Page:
PhD Proposal by Adam Hall

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Title: Lifecycle Management of Execution Environments for the Edge


Adam Hall

School of Computer Science

College of Computing

Georgia Institute of Technology


Date: Friday, July 22, 2022

Time: 11:00 AM - 12:30 PM (EST)

Location: Virtual



Dr. Umakishore Ramachandran (Advisor, School of Computer Science, Georgia Institute of Technology)

Dr. Alexandros Daglis (School of Computer Science, Georgia Institute of Technology)

Dr. Alexey Tumanov (School of Computer Science, Georgia Institute of Technology)

Dr. Tushar Krishna (School of Electrical and Computer Engineering, Georgia Institute of Technology)

Dr. Sameh Elnikety (Senior Principal Researcher, Microsoft Research)




Edge computing, the notion of placing computational resources at the last-mile of the network (such as within a wiring closet or on a cell phone tower), has emerged as a way to serve the needs of next-generation applications requiring high throughout and low latency. Unlike the Cloud, resources within Edge computing nodes are necessarily limited due to physical space constraints. Because of this limitation, traditional isolation methods for hosting applications on the same platform, such as dedicated virtual machines, are unsuitable due to the resource overhead they require. Alternative methods, such as process-based containers and language-based sandboxes, offer logical application isolation with much less overhead but suffer from issues such as long startup delays and slower-than-native execution speeds. Additionally, these methods lack adequate performance isolation mechanisms that enable efficient resource sharing while ensuring consistent low latency application response times. To achieve a high degree of multi-tenancy, the Edge needs a lightweight execution environment that segments application instances and imposes resource restrictions with minimal overhead.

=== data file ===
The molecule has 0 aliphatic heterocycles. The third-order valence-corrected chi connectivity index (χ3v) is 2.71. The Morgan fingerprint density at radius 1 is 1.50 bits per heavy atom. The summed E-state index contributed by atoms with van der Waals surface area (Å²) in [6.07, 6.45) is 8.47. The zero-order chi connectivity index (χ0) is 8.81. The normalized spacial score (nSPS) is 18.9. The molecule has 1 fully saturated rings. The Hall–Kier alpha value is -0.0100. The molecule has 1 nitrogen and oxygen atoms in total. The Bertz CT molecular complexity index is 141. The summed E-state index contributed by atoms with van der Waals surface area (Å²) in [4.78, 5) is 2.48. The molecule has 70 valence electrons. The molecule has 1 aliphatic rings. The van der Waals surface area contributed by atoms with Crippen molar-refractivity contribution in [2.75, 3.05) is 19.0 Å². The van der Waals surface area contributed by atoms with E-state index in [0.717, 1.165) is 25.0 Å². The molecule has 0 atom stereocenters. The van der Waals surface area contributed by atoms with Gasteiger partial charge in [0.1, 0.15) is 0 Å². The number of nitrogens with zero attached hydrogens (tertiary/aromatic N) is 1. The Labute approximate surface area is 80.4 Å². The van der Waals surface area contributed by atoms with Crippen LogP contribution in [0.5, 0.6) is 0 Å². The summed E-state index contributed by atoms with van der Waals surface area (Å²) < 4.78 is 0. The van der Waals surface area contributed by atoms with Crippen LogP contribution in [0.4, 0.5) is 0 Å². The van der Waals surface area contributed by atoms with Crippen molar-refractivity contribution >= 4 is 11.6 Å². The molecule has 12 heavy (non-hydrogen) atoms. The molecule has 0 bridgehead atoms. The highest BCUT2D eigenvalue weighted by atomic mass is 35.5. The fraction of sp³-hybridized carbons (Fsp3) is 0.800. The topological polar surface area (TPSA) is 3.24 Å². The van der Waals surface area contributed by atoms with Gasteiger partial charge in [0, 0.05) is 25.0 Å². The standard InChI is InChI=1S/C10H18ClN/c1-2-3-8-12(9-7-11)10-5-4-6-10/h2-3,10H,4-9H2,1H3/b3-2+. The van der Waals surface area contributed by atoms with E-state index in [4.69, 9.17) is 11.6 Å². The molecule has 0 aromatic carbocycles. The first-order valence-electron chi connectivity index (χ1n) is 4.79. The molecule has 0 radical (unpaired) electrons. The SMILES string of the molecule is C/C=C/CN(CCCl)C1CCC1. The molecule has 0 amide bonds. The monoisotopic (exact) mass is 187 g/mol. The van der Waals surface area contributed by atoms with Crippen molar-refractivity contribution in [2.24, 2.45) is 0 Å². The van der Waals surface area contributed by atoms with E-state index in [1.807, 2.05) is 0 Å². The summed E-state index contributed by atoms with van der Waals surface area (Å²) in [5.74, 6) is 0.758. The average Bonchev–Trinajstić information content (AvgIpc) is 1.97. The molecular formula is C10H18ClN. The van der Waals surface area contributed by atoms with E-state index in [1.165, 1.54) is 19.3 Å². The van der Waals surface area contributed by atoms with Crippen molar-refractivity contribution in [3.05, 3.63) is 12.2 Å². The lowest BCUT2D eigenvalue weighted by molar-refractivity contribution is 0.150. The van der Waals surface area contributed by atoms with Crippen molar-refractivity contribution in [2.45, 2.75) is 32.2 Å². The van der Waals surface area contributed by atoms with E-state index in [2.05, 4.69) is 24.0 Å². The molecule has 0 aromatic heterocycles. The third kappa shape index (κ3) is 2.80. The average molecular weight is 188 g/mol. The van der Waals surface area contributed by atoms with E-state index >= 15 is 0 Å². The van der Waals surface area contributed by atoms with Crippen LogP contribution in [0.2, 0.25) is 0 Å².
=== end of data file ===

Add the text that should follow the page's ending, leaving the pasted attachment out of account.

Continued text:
We propose the development of a hybrid runtime for the Edge that leverages the strengths multiple execution environments and incorporates performance isolation techniques to increase the efficiency of application components executing on Edge platforms. Specifically, our proposed runtime will demonstrate by proof-of-construction the feasibility of a hybrid approach in lowering average and tail response time latencies of applications and increasing resource utilization of the platform on which they execute. We will evaluate our solution using a combination of peer-reviewed benchmarks targeting serverless and microservice architectures coupled with real-world trace data from these services.


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